Now I See Through Your Eyes | Happy Mother’s Day

A tribute to our first teachers, our mothers

mothers

We look up to women who have changed the world in different ways, but many girls will say that her mom changed her world in the most lasting way. A gift on Mother’s Day is such a small token compared to everything the mothers in our lives have done for us. In honor of these fearless women, we’re recounting the important lessons we’ve learned growing up.

mothers
My mom gave me the gift of reading.

My mom and I share a love of books.  She cultivated a strong relationship between books and me at an early age. Whether we read by the fire or on the hammock or participated in the library’s story time, reading was always a positive experience. My mom encouraged me to choose what I wanted to read; it became about what new adventure I wanted to go on or which new animal I wanted to learn about. By her crafting my love of reading, she built my love of knowledge, and that has carried through to every day of my life.  It’s the most valuable gift I’ve been given by my mom.

Jen Smith, Avid Reader

 

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By her example, my mom taught me to be an independent hard worker.

My mom Lissa is the best teacher I have had in my life! She has always told me to follow the Golden Rule, use good manners, think before I speak… but I think the biggest lesson she has taught me is to be tough, independent and practice strong work ethic. I have learned these from watching her, and it has helped me throughout my life both professionally and personally. She has more inner strength than anyone I have ever met and is independent in every way. Seeing the success she has earned has always taught me the value in working hard and not expecting success to be handed to me.

Tara Freese, fierce mother of French bulldog Lucy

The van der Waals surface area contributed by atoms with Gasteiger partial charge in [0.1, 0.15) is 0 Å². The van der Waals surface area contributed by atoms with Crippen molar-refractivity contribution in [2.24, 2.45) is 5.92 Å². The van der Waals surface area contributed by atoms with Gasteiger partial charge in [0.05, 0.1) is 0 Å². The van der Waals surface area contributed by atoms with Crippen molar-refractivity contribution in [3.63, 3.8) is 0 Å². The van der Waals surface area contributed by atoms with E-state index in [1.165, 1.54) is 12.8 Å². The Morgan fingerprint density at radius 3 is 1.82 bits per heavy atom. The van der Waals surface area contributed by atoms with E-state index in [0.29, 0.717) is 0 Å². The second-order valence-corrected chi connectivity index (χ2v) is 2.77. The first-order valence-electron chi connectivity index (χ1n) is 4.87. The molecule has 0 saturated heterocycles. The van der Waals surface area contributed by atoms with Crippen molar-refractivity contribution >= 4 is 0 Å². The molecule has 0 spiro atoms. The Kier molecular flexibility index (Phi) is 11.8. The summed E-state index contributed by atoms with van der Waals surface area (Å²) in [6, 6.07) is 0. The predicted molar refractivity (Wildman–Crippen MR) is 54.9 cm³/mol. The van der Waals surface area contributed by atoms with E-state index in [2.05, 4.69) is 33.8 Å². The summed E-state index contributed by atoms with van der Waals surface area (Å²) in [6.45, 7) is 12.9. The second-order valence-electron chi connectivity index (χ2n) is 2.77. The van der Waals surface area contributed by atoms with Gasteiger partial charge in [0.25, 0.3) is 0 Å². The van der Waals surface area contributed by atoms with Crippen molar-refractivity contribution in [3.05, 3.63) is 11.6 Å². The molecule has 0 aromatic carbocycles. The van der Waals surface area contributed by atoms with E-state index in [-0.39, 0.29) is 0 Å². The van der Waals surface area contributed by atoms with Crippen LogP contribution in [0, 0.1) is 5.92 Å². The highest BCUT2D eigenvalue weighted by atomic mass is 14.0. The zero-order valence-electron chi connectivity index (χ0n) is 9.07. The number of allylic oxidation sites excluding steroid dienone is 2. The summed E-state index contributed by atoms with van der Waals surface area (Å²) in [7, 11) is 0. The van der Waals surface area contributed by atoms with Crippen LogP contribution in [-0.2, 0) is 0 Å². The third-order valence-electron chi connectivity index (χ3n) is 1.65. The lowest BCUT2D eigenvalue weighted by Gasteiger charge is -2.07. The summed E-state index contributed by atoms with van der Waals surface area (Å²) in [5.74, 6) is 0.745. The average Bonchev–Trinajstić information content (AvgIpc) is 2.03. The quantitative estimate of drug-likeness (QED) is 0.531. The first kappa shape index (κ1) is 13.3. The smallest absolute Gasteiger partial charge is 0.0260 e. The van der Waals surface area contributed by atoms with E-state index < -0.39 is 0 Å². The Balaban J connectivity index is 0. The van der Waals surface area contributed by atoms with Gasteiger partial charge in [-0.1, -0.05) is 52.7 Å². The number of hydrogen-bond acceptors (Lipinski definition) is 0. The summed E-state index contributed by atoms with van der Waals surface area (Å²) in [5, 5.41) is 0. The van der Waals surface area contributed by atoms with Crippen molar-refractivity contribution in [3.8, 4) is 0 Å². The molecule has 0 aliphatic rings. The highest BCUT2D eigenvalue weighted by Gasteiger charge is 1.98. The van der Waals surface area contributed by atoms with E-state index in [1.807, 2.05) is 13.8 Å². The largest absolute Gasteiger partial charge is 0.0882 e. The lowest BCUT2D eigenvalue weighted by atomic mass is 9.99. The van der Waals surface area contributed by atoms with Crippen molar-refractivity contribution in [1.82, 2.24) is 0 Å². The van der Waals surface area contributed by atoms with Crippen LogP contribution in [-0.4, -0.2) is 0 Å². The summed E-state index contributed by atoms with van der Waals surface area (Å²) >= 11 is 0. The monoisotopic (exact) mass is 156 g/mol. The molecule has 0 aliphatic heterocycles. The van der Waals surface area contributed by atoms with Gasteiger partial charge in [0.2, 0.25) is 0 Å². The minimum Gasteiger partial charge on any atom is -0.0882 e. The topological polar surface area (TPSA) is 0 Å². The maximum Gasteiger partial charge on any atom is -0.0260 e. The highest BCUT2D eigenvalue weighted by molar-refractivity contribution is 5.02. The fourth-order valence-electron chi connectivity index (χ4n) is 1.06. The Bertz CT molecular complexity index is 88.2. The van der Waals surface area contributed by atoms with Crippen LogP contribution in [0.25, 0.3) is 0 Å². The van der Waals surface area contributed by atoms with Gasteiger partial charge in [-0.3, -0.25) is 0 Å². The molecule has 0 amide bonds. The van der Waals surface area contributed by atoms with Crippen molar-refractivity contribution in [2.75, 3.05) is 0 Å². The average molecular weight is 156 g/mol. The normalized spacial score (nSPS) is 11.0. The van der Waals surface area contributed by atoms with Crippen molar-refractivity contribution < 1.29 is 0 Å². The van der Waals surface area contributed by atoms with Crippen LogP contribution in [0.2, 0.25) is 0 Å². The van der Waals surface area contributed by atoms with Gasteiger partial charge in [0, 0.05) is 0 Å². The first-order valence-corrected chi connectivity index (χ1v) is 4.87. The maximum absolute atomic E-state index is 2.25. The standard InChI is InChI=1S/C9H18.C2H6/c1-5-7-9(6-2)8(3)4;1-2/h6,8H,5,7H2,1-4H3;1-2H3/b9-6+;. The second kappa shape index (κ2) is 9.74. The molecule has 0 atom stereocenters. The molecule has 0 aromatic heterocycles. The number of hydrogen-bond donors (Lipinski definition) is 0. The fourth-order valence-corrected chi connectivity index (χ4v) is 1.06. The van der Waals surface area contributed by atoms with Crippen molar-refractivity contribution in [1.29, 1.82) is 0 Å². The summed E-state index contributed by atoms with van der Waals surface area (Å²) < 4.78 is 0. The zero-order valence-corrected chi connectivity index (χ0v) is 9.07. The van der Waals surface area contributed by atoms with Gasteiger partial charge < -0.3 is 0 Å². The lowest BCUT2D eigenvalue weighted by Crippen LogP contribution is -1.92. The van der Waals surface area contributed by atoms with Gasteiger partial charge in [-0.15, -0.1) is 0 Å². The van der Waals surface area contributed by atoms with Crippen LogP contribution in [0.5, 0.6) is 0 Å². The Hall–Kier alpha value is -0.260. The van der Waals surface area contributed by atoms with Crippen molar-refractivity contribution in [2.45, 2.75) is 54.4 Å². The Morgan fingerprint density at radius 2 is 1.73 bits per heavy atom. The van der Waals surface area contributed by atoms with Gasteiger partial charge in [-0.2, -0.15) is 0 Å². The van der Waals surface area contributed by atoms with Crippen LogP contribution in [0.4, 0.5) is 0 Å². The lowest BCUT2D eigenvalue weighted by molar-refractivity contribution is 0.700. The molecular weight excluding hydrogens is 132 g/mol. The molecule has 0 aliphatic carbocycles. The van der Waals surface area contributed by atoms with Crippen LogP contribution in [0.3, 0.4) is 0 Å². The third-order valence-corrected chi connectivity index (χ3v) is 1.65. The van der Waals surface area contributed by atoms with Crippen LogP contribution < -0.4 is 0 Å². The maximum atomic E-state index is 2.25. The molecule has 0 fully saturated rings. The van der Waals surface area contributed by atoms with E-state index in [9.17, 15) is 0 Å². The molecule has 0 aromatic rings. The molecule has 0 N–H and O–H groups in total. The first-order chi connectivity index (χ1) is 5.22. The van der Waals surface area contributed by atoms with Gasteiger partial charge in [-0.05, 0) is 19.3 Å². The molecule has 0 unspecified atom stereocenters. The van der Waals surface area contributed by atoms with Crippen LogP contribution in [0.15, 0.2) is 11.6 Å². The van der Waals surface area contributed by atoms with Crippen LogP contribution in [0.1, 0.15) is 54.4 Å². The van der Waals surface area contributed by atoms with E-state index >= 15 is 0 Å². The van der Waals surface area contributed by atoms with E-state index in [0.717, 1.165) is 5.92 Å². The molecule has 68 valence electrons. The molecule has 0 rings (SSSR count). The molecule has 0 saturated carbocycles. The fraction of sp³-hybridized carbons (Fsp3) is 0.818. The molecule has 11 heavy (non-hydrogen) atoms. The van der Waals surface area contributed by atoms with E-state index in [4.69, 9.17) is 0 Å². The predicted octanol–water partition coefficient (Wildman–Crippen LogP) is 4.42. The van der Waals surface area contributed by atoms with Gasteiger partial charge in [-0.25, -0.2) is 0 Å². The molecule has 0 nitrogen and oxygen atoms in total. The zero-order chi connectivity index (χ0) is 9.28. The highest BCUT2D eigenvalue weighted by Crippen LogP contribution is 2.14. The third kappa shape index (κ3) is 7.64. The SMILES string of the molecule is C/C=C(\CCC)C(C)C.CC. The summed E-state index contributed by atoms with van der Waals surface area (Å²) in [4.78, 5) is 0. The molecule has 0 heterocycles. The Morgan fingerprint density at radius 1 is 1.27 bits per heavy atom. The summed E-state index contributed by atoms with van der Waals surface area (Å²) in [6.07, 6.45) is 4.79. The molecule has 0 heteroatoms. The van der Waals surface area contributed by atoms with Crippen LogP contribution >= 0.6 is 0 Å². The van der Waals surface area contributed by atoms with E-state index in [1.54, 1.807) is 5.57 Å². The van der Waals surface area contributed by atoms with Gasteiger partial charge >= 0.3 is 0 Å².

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My mom taught me to be adventurous. 

I got my traveling bones from my mom. She took me on my first plane ride when I was barely one year old. We flew to the Philippines to visit her family. She moved to the States from the Philippines in her early 20s. As fate would have it, I followed in her footsteps and moved to Asia for two years when I was in my early 20s! My mom values education and travel, and she has shared that with her children—I am so blessed. My mom is a brave soul!

Lara Torii, World Traveler

 

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My mom gives the best relationship advice.

I credit my mom for teaching me everything I know about dating. I would argue that she is hands down the best provider of relationship advice out there. She taught me how to spot the good guys from the bad, what you should expect from the guy you’re dating, and how to know when a guy is or isn’t seriously interested. Though she’s full of great tips I think that two of her best are:

  1. The right guy will come along exactly when you’re not looking for him. Don’t spend your time trying to find him, because when the time is right he’ll come to you.
  2. It always works better when the guy likes you more at first. He should be head over heels for you without you having to convince him of it.

Jen Hacker, Superbly Single

 

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My mom taught me to do things that make you smile.

The most important thing I’ve learned from my mom is how to be a complete and utter goofball. Like a huge dork. Most of the memories I have with my mom are of us cracking up (we’re talking tears) over some impression, story or inside joke we have. She taught me how to laugh, how to not take myself so seriously and how to bring a sense of humor into a world that needs a good laugh once in a while.

Megan D’Amico, Certified Goofball

 

mothers

My mom taught me to keep things in perspective.

I’m a complainer by nature (I know many of us are), but ever since I was a child my mom would use the phrase “Ang laki nang problema mo” (“Your problem is so big” in Tagalog) in mockery whenever I get too whiny. It’s a simple reminder that the “problem” I have is tiny in the scheme of things. My mom is the hostess with the mostest (you should see her epic afternoon tea set-ups) and bestows her eye for detail upon my sisters and me, but she’s the last person who will ever throw a pity party. As I move into a new phase of my life, this outlook has led to a more important focus in staying grounded and letting go.

Catherine Abalos, practiced complainer seeking inner peace

 

 

What is the most important lesson you’ve learned from your mother?

 

Catherine Abalos is founder and editor of The Single Diaries.

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